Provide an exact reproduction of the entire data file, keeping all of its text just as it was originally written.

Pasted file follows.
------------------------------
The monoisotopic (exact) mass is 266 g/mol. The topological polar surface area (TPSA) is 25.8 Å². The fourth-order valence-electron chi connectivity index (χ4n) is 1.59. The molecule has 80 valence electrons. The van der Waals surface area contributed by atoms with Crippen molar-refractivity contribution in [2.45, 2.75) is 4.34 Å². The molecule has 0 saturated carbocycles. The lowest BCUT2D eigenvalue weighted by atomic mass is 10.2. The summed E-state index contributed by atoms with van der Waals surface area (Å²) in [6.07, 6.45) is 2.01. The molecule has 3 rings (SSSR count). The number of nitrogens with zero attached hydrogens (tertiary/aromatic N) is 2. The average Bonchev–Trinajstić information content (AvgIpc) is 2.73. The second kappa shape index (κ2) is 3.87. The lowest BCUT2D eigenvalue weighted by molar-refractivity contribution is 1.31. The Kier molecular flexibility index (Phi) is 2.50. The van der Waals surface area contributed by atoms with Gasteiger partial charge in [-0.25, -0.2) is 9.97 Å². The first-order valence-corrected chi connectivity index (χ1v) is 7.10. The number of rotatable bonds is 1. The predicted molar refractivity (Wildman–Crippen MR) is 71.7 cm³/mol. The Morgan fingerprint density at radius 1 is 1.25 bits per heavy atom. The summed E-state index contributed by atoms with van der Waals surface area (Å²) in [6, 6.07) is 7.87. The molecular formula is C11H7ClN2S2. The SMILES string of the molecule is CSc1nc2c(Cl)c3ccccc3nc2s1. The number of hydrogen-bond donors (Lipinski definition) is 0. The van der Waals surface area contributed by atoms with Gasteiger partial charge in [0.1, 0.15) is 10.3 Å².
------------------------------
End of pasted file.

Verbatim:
The monoisotopic (exact) mass is 266 g/mol. The topological polar surface area (TPSA) is 25.8 Å². The fourth-order valence-electron chi connectivity index (χ4n) is 1.59. The molecule has 80 valence electrons. The van der Waals surface area contributed by atoms with Crippen molar-refractivity contribution in [2.45, 2.75) is 4.34 Å². The molecule has 0 saturated carbocycles. The lowest BCUT2D eigenvalue weighted by atomic mass is 10.2. The summed E-state index contributed by atoms with van der Waals surface area (Å²) in [6.07, 6.45) is 2.01. The molecule has 3 rings (SSSR count). The number of nitrogens with zero attached hydrogens (tertiary/aromatic N) is 2. The average Bonchev–Trinajstić information content (AvgIpc) is 2.73. The second kappa shape index (κ2) is 3.87. The lowest BCUT2D eigenvalue weighted by molar-refractivity contribution is 1.31. The Kier molecular flexibility index (Phi) is 2.50. The van der Waals surface area contributed by atoms with Gasteiger partial charge in [-0.25, -0.2) is 9.97 Å². The first-order valence-corrected chi connectivity index (χ1v) is 7.10. The number of rotatable bonds is 1. The predicted molar refractivity (Wildman–Crippen MR) is 71.7 cm³/mol. The Morgan fingerprint density at radius 1 is 1.25 bits per heavy atom. The summed E-state index contributed by atoms with van der Waals surface area (Å²) in [6, 6.07) is 7.87. The molecular formula is C11H7ClN2S2. The SMILES string of the molecule is CSc1nc2c(Cl)c3ccccc3nc2s1. The number of hydrogen-bond donors (Lipinski definition) is 0. The van der Waals surface area contributed by atoms with Gasteiger partial charge in [0.1, 0.15) is 10.3 Å².